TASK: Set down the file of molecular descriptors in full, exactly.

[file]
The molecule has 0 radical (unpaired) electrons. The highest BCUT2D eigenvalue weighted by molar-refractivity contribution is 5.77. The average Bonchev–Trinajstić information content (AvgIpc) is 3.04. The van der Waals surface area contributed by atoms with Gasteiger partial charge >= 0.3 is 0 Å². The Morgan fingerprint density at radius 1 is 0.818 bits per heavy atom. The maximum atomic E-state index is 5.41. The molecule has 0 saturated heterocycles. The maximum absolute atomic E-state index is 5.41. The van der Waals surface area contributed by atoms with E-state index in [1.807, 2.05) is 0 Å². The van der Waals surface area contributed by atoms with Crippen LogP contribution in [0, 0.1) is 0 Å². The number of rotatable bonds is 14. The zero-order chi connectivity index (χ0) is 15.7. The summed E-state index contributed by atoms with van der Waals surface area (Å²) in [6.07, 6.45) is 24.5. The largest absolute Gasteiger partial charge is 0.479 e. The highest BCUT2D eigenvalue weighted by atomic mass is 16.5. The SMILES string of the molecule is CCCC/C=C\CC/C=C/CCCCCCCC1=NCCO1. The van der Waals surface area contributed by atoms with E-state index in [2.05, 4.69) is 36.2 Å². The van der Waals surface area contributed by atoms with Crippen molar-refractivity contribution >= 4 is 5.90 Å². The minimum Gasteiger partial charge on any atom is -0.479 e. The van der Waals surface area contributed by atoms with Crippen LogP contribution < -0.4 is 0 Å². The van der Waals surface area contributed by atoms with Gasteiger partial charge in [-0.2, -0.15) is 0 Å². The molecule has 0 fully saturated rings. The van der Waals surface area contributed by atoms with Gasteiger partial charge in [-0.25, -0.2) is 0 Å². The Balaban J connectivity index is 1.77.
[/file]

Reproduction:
The molecule has 0 radical (unpaired) electrons. The highest BCUT2D eigenvalue weighted by molar-refractivity contribution is 5.77. The average Bonchev–Trinajstić information content (AvgIpc) is 3.04. The van der Waals surface area contributed by atoms with Gasteiger partial charge >= 0.3 is 0 Å². The Morgan fingerprint density at radius 1 is 0.818 bits per heavy atom. The maximum atomic E-state index is 5.41. The molecule has 0 saturated heterocycles. The maximum absolute atomic E-state index is 5.41. The van der Waals surface area contributed by atoms with E-state index in [1.807, 2.05) is 0 Å². The van der Waals surface area contributed by atoms with Crippen LogP contribution in [0, 0.1) is 0 Å². The number of rotatable bonds is 14. The zero-order chi connectivity index (χ0) is 15.7. The summed E-state index contributed by atoms with van der Waals surface area (Å²) in [6.07, 6.45) is 24.5. The largest absolute Gasteiger partial charge is 0.479 e. The highest BCUT2D eigenvalue weighted by atomic mass is 16.5. The SMILES string of the molecule is CCCC/C=C\CC/C=C/CCCCCCCC1=NCCO1. The van der Waals surface area contributed by atoms with E-state index in [2.05, 4.69) is 36.2 Å². The van der Waals surface area contributed by atoms with Crippen molar-refractivity contribution >= 4 is 5.90 Å². The minimum Gasteiger partial charge on any atom is -0.479 e. The van der Waals surface area contributed by atoms with Crippen LogP contribution < -0.4 is 0 Å². The van der Waals surface area contributed by atoms with Gasteiger partial charge in [-0.2, -0.15) is 0 Å². The molecule has 0 fully saturated rings. The van der Waals surface area contributed by atoms with Gasteiger partial charge in [-0.25, -0.2) is 0 Å². The Balaban J connectivity index is 1.77.